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Small Bumps Behind the Ears

author image Jenni Wiltz
Jenni Wiltz's fiction has been published in "The Portland Review," "Sacramento News & Review" and "The Copperfield Review." She has a bachelor's degree in English and history from the University of California, Davis and is working on a master's degree in English at Sacramento State. She has worked as a grant coordinator, senior editor and advertising copywriter and has been a professional writer since 2003.
Small Bumps Behind the Ears
Bumps behind the ear might be caused by a bone infection, allergic reaction or swollen lymph nodes.

Discovering a new lump or bump on your skin can be frightening. When located behind the ear, those bumps could be anything from an infection, such as mastoiditis, to an allergic reaction, such as dermatitis. Only your doctor can diagnose you properly and prescribe the appropriate treatment.

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According to the government’s Medline Plus website, ear infections can sometimes cause the mastoid bone—located behind your ear—to become infected. This condition is most common in children. When it occurs, the area behind the ear swells and results in a visible protrusion. This protrusion may be as small as a fingertip or as large as a plum. Additional symptoms include fever, hearing loss, ear redness and ear pain. Doctors treat this infection with repeated doses of antibiotics.


One particular type of dermatitis—known as seborrheic dermatitis—often occurs behind the ears. The Merck Manual website notes that seborrheic dermatitis causes scaly pimples to form; these pimples can be yellow or red in color. Scientists don’t know exactly what causes dermatitis. They do know it rarely affects teenagers, is more likely to affect men, worsens with low temperatures and may be hereditary. To treat it, doctors may prescribe topical corticosteroids to loosen the scales and dissolve the bumps.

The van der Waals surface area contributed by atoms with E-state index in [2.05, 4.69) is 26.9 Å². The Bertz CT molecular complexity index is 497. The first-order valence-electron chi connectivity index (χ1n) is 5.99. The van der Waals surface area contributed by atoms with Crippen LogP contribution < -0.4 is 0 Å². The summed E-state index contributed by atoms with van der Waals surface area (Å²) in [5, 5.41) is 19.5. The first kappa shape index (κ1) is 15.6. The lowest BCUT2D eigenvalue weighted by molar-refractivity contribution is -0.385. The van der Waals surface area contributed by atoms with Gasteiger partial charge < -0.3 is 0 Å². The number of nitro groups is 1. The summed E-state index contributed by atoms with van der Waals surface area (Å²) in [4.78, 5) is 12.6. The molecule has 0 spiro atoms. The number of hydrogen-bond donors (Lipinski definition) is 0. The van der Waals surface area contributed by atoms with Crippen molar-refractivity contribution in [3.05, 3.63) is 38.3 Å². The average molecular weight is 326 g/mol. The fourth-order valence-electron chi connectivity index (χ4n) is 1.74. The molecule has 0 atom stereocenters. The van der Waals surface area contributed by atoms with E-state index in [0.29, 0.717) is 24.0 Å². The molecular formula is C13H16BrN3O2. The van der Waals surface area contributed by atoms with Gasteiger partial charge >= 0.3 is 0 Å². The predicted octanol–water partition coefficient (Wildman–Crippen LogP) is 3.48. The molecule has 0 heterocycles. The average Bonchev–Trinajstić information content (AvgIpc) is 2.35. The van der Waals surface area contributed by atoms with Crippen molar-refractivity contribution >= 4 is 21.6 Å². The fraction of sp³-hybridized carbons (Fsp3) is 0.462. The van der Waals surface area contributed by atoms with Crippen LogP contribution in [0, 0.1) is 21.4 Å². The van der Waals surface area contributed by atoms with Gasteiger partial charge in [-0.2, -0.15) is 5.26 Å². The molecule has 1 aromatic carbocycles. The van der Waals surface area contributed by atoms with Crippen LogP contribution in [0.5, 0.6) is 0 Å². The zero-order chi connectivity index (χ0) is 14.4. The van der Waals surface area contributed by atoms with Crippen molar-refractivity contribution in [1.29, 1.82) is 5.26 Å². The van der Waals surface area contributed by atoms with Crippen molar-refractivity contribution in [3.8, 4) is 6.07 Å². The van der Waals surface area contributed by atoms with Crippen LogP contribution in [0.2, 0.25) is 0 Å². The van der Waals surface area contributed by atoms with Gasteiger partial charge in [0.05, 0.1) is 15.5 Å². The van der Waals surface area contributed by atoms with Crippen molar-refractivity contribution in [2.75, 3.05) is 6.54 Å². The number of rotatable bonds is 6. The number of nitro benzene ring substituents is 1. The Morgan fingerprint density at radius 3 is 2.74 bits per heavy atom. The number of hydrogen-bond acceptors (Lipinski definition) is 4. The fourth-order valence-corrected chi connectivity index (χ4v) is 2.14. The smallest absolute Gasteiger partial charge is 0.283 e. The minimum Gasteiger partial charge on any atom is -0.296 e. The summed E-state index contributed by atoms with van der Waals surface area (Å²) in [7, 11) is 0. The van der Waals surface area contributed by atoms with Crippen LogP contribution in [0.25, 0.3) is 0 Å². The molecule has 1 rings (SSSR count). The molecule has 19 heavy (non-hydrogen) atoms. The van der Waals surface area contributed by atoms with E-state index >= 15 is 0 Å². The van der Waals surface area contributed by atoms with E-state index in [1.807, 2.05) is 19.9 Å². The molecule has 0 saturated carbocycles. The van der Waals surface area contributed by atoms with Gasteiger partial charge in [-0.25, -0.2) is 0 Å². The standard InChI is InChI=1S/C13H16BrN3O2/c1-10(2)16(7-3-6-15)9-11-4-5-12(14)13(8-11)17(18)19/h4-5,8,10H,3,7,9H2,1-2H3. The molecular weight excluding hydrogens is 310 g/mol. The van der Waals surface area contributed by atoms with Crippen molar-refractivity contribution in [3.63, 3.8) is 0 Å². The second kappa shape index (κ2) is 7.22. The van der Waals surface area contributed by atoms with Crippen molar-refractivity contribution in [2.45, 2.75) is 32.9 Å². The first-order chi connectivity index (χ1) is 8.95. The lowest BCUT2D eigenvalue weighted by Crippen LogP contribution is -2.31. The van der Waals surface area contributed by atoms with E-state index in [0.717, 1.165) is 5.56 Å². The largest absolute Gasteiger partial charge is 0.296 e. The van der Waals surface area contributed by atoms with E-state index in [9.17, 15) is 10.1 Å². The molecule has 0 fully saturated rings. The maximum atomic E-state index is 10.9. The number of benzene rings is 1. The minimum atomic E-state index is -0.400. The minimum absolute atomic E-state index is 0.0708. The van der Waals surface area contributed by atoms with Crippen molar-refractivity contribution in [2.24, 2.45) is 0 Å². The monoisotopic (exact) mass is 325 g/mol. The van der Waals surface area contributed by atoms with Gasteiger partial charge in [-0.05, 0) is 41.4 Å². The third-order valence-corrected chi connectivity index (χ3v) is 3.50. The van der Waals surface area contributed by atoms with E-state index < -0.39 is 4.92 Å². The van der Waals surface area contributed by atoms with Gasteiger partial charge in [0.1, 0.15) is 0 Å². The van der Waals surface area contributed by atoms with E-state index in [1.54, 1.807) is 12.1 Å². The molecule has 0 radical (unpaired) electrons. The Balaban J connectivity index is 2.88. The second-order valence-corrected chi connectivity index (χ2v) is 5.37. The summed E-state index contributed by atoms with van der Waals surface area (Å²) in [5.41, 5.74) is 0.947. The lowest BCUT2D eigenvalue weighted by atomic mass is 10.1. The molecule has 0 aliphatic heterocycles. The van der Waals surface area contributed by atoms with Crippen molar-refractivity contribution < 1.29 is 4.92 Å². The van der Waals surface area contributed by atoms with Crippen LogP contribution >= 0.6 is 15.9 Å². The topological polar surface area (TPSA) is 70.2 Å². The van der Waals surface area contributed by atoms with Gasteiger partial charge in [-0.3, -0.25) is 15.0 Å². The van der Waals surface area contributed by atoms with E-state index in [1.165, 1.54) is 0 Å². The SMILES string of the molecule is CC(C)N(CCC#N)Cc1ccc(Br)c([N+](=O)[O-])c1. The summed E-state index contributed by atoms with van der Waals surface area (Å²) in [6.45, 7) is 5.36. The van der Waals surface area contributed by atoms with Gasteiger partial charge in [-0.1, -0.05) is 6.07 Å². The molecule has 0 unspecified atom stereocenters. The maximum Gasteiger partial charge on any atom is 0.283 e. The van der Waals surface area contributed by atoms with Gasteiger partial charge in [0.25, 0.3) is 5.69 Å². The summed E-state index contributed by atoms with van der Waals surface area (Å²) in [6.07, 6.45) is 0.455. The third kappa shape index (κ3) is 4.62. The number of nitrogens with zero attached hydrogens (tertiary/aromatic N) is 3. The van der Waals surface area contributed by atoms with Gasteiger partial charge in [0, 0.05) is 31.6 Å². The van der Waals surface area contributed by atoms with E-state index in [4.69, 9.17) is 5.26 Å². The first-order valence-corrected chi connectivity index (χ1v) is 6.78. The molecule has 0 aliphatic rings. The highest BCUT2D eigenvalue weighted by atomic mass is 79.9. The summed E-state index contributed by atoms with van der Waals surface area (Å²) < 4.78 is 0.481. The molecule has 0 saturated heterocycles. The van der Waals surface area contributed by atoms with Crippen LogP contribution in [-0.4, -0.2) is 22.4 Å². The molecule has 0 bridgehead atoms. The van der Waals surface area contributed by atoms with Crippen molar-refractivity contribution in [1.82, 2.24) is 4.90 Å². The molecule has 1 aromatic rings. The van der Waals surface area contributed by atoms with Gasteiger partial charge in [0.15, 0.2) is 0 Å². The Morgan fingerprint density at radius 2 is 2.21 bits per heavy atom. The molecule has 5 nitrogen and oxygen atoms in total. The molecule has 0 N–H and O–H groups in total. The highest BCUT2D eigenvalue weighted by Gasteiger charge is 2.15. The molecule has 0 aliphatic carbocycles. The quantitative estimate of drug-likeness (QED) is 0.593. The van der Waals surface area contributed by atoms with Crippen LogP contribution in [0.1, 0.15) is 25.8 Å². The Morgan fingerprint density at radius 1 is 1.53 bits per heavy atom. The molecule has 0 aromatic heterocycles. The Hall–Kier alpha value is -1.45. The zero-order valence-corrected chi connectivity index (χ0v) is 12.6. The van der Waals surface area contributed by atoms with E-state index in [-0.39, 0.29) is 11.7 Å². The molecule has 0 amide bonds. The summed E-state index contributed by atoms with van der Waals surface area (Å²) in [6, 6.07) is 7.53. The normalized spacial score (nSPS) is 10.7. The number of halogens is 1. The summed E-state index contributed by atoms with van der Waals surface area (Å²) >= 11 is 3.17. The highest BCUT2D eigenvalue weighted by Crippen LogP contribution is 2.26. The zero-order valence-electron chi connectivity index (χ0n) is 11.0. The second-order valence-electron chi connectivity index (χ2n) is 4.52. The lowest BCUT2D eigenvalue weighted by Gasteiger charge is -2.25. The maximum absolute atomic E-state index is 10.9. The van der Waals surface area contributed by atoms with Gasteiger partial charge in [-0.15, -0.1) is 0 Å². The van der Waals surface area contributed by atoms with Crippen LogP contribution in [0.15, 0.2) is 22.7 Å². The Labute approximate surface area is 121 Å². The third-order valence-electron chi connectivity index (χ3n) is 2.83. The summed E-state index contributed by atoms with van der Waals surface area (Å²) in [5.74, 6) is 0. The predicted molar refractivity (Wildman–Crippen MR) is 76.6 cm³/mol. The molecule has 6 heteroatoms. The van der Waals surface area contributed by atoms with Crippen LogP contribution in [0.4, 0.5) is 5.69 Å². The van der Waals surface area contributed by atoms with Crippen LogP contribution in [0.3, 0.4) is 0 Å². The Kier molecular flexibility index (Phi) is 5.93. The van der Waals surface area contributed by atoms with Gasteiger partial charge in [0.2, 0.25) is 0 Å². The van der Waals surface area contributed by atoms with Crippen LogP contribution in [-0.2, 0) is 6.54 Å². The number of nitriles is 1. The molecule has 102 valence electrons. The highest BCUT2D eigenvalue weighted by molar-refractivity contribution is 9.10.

Lymph Nodes

Your small bumps behind the ears might be a case of swollen lymph nodes. According to the government’s Medline Plus website, your lymph nodes belong to your immune system. They’re found throughout your body, including behind your ears, in your armpit and in your groin. When you develop infections such as tonsillitis, mono, a cold or a flu, your lymph nodes might swell up to the point where you can feel them. Your lymph nodes may remain swollen for days or weeks after the infection. In rare cases, cancers and tumors can also cause lymph node swelling.


Because the causes of rash-like skin bumps are so diverse, you should not attempt to treat them yourself. If, for example, you believe you have dermatitis and apply a steroid cream, it won’t help if your bumps are caused by lymph node swelling or mastitis. While it’s acceptable to watch and wait for a few days to note the changes and colors present in your bumps, you should call your doctor and describe your symptoms to her. She may be able to suggest a course of treatment over the phone or she may request you make an office visit for a firmer diagnosis.


In some cases, bumps behind your ears may indicate serious conditions such as lymphoma or leukemia. These cancers can cause swollen lymph nodes, which you may feel as bumps behind your ear before other symptoms emerge. If the bumps aren’t painful but persist long after a routine infection such as a cough or cold, see your doctor. Medline Plus notes that painful bumps often indicate active lymph nodes fighting an infection; visible bumps without pain may be symptoms of a systemic condition such as Hodgkin’s Disease that requires immediate treatment.

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